With 2023 in full swing, JPM officially in the rear-view mirror, and Davos underway, we were reflecting on highlights from 2022 and were pulled back to our time at HLTH in November.
Our own Chief Innovation Officer, Shirley Bergin, moderated a discussion as part of Solome Tibebu’s, Going Digital: Behavioral Health Tech programming, which explored “How Health Plans are Scaling Mental Health Innovation from the Outside In.” Joining Shirley for this important conversation were esteemed behavioral health leaders Dr. Cara McNulty from CVS Health‘s Aetna, Eva Borden from Cigna’s Evernorth, and Suzanne Kunis from Horizon Blue Cross Blue Shield of New Jersey.
The conversation was so nuanced and rich, in fact, that Shirley was only able to cover half of the questions she was hoping to, so we decided to share Part II of their discussion on our blog. Cara, Eva and Suzanne were game to continue sharing their wisdom, so we took full advantage of the opportunity! (If you missed the conversation at HLTH, here’s an article that covers a bit of the goodness for context.)
Their insights range from observations about today’s mental health landscape, to sharing how companies decipher quality solutions in a crowded field, to ways the industry is working to ensure that underserved populations have the access and unique care they need, to sharing how tech solutions can begin to meet the need for scalable tools for mental health evaluation and care. We hope this Q&A and the insights from these amazing leaders contribute to a successful 2023!
What are the top 3 things each prospective digital health company must demonstrate in the first meeting to advance in your consideration? What should they avoid doing?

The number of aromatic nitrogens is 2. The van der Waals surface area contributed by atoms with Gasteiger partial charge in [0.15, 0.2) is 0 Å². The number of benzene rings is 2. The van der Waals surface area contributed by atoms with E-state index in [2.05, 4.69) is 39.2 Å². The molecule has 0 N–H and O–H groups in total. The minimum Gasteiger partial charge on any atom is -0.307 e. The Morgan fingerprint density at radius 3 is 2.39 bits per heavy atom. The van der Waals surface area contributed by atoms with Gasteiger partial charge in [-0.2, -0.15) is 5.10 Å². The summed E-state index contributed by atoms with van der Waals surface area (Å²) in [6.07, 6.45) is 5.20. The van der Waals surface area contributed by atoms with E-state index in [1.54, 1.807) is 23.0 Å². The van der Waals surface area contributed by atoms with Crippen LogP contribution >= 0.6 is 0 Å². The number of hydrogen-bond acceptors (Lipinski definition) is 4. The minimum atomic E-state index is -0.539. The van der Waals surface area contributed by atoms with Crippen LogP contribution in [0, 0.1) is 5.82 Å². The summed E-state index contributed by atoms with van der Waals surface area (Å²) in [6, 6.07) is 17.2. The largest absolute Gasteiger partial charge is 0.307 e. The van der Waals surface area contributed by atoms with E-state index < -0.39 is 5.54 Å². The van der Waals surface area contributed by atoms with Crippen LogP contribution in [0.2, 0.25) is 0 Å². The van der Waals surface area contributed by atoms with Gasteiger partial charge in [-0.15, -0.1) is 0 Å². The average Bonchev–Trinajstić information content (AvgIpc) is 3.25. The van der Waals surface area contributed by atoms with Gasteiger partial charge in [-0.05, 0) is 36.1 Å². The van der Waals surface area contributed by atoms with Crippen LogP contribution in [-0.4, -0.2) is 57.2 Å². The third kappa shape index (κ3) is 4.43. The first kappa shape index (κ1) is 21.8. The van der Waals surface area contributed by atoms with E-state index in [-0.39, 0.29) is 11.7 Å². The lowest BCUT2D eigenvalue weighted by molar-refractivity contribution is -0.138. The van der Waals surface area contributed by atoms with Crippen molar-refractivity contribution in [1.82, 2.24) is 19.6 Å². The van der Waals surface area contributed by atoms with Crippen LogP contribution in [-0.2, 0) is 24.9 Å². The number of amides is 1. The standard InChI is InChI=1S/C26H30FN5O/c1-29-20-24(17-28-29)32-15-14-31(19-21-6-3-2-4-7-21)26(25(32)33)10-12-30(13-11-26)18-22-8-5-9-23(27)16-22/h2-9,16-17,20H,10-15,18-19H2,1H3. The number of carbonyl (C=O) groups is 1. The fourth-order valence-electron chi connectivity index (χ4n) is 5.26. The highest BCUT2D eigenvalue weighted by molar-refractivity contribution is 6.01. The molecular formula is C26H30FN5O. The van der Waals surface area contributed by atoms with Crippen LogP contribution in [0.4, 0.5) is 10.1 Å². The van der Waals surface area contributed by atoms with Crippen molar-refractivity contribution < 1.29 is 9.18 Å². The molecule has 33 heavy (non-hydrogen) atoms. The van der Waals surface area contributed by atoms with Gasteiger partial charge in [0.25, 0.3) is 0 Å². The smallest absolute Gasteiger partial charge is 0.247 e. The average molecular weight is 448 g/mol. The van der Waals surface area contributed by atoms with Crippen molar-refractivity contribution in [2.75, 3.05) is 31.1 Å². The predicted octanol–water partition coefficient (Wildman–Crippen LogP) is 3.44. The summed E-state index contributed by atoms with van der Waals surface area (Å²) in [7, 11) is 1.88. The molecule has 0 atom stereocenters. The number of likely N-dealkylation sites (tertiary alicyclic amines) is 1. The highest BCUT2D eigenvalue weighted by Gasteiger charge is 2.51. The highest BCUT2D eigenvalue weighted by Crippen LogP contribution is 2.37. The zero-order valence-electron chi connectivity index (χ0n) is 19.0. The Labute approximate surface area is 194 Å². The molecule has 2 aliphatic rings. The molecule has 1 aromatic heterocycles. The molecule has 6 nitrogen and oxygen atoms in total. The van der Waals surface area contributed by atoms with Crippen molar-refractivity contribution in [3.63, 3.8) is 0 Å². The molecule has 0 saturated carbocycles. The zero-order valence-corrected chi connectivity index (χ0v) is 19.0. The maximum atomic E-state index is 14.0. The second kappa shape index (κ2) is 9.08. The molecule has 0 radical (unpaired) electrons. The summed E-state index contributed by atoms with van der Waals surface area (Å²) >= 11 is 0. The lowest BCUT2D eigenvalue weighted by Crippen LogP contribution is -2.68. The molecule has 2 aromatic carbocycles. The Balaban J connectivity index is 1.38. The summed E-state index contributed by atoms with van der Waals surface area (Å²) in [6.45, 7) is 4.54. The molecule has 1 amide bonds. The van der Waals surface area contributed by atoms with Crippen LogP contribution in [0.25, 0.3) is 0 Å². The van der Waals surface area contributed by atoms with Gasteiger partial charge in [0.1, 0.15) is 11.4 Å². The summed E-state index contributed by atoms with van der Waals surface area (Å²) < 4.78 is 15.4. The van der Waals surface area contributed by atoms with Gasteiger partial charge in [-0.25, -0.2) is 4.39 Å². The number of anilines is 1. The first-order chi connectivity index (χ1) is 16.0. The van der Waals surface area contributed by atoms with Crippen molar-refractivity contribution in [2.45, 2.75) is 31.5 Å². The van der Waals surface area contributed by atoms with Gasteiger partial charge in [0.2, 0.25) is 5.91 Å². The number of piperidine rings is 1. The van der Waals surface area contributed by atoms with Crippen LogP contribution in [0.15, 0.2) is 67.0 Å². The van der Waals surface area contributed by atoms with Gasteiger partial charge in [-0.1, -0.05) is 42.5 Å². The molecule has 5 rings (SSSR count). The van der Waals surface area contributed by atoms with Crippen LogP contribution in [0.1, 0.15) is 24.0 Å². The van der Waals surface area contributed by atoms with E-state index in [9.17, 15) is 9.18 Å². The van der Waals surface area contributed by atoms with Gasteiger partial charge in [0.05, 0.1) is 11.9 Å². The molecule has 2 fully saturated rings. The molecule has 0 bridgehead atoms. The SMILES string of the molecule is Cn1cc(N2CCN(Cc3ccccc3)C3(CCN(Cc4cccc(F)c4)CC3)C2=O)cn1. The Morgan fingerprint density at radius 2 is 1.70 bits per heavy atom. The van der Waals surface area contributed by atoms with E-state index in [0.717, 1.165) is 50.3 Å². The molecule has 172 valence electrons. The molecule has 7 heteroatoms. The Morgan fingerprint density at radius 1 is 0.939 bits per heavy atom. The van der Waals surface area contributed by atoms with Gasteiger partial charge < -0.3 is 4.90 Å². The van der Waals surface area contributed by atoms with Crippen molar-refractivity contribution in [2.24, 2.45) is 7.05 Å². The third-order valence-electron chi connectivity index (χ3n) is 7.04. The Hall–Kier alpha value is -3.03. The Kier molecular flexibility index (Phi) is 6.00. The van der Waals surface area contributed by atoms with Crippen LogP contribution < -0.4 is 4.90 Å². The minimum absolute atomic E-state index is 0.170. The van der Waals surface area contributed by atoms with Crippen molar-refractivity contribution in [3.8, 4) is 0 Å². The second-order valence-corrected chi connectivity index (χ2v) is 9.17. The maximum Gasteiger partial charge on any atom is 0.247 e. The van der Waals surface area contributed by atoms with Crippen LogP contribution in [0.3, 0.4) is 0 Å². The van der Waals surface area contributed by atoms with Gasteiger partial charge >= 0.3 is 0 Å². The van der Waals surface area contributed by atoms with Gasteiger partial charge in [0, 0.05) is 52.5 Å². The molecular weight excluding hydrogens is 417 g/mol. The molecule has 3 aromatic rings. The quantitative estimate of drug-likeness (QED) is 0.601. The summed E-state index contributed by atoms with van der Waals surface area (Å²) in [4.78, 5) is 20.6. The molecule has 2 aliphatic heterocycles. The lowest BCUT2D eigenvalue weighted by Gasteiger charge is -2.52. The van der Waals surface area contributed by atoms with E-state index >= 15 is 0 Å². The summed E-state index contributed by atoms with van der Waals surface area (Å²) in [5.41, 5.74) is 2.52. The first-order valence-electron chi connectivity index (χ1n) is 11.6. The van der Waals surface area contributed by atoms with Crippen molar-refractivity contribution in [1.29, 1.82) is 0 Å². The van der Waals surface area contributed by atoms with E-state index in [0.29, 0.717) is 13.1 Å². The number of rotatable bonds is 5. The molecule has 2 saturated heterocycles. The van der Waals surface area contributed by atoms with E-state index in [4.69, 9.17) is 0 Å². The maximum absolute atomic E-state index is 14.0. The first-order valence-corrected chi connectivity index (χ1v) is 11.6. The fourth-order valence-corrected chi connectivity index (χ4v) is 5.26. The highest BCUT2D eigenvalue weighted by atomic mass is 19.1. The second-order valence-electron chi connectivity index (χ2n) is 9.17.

Cara McNulty, DPA: Here is what we look for when meeting with a new digital health company:
Eva Borden: We take many items into consideration when evaluating prospective digital health companies for our customers. Particularly, we want to make sure that the company can clearly and effectively articulate the digital solution’s value via metrics and outcomes. The company should also be able to showcase the engagement approach and experience through a demo and be able to show us its roadmap for the future, including product expansions and enhancements. All of that information allows us to really understand how the product will benefit our customers.
Companies must share data and outcomes in order to demonstrate the value they will bring to our customers.
Suzanne Kunis: A digital health company only gets through our door if they are evidence-based and clinically-proven, have a commitment to measuring efficacy embedded in their operating model, and are a mission-driven organization. They’ll find that door quickly closing if we sense that it’s an organization driven largely by profit rather than mission, they rely on the buzzwords or tech of the moment rather than evidence or are not 100% and unfailingly honest about where they are in their journey. Nothing ends the discussion faster than losing my trust – I can work with an idea that looks promising, but that is going to be a very different scale than a market-tested concept that has proven effective in a real-world clinical setting. If it sounds too good to be true, it is generally either not good, not true, or both!
What should companies know when considering their ability and readiness to integrate within your environment?
Cara McNulty, DPA: It is very important that companies come prepared for intense security, especially around protected health information (PHI) and data protection protocols.
Eva Borden: Our partnerships with digital health companies have resulted in quality, innovative health care solutions for our customers and clients. We’ve been able to expand access to specialized care solutions resulting in improved health outcomes and lower health costs.
When digital health companies want to work with us, there are some key details they should consider. First, we work in a highly regulated and data-sensitive environment that companies must be able to accommodate. In many cases, customization may be required to fit within our environment.
Also, we value a flexible and creative partnership mindset to be able to solve technical problems in an iterative manner. Companies must be set up to have the ability to test, learn, and make adjustments along the way. In addition, we expect our digital health partners to be able to accommodate growth.